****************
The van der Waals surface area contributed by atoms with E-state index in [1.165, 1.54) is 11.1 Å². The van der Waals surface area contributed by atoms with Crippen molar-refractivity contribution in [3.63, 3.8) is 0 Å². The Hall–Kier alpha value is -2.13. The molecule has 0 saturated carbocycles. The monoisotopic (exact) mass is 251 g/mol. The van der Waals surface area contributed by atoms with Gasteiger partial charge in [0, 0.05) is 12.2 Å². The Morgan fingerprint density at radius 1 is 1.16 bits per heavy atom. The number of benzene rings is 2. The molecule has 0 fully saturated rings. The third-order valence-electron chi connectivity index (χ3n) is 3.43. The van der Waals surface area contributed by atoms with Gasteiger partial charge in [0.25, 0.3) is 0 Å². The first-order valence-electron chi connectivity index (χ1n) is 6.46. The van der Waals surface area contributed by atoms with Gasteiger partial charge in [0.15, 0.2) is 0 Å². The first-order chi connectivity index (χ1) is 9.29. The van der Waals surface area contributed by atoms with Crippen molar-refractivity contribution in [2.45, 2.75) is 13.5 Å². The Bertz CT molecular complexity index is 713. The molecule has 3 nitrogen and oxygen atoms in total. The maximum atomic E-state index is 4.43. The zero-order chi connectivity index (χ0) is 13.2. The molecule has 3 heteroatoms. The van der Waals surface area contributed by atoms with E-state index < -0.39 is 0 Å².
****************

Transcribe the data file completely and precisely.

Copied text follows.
The van der Waals surface area contributed by atoms with E-state index in [1.165, 1.54) is 11.1 Å². The van der Waals surface area contributed by atoms with Crippen molar-refractivity contribution in [3.63, 3.8) is 0 Å². The Hall–Kier alpha value is -2.13. The molecule has 0 saturated carbocycles. The monoisotopic (exact) mass is 251 g/mol. The van der Waals surface area contributed by atoms with Gasteiger partial charge in [0, 0.05) is 12.2 Å². The Morgan fingerprint density at radius 1 is 1.16 bits per heavy atom. The number of benzene rings is 2. The molecule has 0 fully saturated rings. The third-order valence-electron chi connectivity index (χ3n) is 3.43. The van der Waals surface area contributed by atoms with Gasteiger partial charge in [0.25, 0.3) is 0 Å². The first-order valence-electron chi connectivity index (χ1n) is 6.46. The van der Waals surface area contributed by atoms with Gasteiger partial charge in [0.15, 0.2) is 0 Å². The first-order chi connectivity index (χ1) is 9.29. The van der Waals surface area contributed by atoms with Crippen molar-refractivity contribution in [2.45, 2.75) is 13.5 Å². The Bertz CT molecular complexity index is 713. The molecule has 3 nitrogen and oxygen atoms in total. The maximum atomic E-state index is 4.43. The zero-order chi connectivity index (χ0) is 13.2. The molecule has 3 heteroatoms. The van der Waals surface area contributed by atoms with E-state index < -0.39 is 0 Å².